Charles Engelke's Blog

February 27, 2004

The Myth of the Disappearing Perimeter

Filed under: RSA 2004 — Charles Engelke @ 1:35 pm

Wes Wasson of NetContinuum will talk about how the simple notion
of a clear border between inside and outside your organization isn’t
so much wrong, as oversimplified. Now there are multiple zones
with varying levels of security, but there are still boundaries.

The first third of the talk is very general about all the reasons
that the idea of a clear perimeter isn’t realistic any more. There’s
nothing new here for me.

Others say that firewalls just try to guard a perimeter, so firewalls
aren’t important any more. But what firewalls really do isn’t create
an impenetrable wall to block attacks. Firewalls really: reduce
the attack surface; control the variables for troubleshooting;
segment networks from each other; provide useful points of control;
and centralize logging and alerting around logical segments. Thus,
there will be a lot of firewalls in an organization,
creating network segments serving different kinds of users, and
helping manage the overall security.

There are multiple perimeters emerging. There’s the good old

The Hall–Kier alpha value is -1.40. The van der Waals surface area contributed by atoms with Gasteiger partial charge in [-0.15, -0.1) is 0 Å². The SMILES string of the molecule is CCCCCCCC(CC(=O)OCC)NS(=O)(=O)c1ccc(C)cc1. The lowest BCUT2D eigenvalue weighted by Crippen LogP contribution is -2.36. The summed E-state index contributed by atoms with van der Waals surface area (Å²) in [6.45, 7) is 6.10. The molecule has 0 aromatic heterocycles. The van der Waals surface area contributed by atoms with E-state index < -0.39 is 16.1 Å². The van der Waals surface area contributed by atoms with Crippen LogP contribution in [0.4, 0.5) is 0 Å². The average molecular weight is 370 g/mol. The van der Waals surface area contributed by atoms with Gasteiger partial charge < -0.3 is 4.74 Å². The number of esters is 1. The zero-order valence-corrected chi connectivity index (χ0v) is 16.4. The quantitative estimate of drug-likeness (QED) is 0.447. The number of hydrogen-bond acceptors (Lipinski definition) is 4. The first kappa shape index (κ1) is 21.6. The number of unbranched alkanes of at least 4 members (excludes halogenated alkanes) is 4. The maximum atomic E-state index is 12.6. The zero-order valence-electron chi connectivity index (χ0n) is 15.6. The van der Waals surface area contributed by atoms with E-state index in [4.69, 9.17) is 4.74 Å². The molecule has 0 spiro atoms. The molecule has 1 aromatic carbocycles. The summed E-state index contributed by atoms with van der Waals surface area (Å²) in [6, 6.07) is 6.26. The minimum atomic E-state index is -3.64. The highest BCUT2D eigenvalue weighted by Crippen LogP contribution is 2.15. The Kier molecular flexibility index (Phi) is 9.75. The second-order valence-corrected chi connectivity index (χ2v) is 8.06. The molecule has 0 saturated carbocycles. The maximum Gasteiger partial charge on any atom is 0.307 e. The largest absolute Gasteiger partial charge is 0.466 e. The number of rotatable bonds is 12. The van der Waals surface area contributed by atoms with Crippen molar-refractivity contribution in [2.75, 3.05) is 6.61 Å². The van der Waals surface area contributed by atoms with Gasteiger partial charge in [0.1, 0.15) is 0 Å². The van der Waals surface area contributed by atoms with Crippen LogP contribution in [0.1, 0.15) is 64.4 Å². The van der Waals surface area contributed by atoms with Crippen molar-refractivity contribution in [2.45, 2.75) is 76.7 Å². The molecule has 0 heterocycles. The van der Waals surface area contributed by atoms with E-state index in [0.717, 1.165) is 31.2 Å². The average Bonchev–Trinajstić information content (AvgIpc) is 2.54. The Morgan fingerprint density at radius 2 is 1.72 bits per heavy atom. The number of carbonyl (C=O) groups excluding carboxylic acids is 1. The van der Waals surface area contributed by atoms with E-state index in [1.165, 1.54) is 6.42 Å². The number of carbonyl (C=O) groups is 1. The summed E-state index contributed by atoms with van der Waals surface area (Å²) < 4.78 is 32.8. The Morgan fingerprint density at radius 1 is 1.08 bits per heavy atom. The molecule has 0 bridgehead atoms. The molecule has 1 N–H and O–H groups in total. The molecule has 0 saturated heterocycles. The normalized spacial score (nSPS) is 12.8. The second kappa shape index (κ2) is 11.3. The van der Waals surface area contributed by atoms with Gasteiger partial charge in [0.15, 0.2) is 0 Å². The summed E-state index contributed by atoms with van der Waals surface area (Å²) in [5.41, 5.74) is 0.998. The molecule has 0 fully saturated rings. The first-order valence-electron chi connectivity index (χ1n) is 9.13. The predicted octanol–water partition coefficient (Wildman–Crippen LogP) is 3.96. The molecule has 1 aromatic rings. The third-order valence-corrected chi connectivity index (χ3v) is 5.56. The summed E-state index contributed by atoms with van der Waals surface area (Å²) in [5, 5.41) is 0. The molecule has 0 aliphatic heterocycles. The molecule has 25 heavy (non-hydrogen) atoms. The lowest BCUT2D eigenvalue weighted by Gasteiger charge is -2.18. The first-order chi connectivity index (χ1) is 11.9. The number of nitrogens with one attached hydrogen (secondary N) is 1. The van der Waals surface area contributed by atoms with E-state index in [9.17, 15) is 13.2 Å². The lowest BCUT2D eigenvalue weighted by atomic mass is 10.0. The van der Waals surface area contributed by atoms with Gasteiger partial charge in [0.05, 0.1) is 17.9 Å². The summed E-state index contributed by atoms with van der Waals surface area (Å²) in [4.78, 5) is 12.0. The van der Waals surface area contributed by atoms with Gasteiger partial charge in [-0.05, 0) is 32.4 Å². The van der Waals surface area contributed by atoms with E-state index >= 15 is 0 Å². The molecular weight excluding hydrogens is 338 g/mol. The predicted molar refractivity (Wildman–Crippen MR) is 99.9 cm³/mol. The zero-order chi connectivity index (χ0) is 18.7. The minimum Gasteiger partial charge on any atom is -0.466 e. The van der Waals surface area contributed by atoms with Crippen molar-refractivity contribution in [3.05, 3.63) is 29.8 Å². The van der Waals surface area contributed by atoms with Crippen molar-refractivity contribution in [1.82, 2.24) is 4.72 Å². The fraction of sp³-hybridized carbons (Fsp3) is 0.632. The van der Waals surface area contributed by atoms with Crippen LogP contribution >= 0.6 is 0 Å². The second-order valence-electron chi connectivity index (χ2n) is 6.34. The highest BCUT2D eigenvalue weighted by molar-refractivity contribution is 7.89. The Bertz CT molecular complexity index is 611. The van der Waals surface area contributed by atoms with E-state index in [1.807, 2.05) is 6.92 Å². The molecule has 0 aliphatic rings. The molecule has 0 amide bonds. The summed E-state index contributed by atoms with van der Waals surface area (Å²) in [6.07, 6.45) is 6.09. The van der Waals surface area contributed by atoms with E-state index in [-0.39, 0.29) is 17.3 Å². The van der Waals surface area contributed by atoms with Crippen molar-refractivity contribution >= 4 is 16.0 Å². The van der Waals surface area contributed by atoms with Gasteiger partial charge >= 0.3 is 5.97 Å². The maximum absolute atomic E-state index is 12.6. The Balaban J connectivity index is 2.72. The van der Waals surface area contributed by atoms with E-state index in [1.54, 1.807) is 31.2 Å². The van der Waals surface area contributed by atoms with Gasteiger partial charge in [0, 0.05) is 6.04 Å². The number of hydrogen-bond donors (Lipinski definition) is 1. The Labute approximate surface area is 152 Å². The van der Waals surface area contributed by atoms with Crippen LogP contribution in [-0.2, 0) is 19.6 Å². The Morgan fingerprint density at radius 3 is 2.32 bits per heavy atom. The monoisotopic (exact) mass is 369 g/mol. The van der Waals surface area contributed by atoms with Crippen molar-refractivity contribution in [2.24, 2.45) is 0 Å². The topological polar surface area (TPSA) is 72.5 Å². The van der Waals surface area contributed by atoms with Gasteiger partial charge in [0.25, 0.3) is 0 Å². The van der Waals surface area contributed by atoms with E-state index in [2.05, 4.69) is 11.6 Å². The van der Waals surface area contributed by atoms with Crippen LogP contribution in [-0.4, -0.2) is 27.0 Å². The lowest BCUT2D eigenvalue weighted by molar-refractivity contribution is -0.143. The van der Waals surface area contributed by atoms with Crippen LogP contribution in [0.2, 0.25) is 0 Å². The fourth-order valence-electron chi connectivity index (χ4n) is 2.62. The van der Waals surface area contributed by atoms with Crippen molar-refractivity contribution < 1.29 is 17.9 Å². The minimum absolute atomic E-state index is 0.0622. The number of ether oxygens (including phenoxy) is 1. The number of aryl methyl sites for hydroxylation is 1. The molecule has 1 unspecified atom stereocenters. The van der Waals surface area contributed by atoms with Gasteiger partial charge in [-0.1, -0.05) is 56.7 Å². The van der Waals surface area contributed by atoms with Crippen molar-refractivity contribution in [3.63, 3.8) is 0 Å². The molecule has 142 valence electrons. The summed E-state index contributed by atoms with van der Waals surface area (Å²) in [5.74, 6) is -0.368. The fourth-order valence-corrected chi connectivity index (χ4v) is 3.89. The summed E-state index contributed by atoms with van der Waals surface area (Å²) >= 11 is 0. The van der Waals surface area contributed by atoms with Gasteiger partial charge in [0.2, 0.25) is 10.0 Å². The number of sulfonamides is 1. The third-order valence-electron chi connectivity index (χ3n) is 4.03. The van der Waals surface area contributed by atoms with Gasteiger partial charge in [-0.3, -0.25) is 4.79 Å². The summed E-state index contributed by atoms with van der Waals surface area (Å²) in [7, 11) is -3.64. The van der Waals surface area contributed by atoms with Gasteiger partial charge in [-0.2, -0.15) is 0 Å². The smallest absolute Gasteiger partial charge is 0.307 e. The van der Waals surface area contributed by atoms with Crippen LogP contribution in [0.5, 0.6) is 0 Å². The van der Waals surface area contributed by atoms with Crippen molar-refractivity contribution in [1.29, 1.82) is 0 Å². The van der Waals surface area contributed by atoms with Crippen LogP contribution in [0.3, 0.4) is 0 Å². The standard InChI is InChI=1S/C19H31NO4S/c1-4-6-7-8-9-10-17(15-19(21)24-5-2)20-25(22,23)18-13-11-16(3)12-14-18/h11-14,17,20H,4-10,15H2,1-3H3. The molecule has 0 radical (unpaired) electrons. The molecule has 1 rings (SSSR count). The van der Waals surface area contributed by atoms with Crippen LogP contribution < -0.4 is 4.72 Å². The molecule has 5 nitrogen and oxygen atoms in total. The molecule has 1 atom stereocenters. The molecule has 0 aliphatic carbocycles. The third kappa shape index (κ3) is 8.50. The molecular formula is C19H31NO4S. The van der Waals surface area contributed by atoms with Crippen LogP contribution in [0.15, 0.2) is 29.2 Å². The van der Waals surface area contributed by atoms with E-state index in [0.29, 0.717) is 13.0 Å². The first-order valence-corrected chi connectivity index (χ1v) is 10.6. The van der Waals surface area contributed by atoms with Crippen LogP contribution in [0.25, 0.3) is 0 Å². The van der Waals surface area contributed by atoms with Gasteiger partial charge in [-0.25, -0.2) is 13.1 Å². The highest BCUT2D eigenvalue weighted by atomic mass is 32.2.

network perimeter, but also application perimeters and mobile
perimeters.

Standalone firewalls are disappearing. There isn’t one gateway
between network segments, but many (including VPN access, protocol
specific gateways for filtering spam and web content, an intrusion
detection systems). The first firewall has many holes in it, passing
some filtering needs on to these specialized gateways.

The application perimeter doesn’t filter at the network layer, but
at the application layer. Things like SSL VPNs fit here. This
kind of firewall can do a deeper analysis of what information
is passing through it than a network firewall could. The speaker
claims that these firewalls are going to have to be hardware
based to perform acceptably well.

The last IT investment cycle focused on the network. The next one
will focus on applications.

This has not been a very deep talk, but it’s interesting and very
relevant to my needs.

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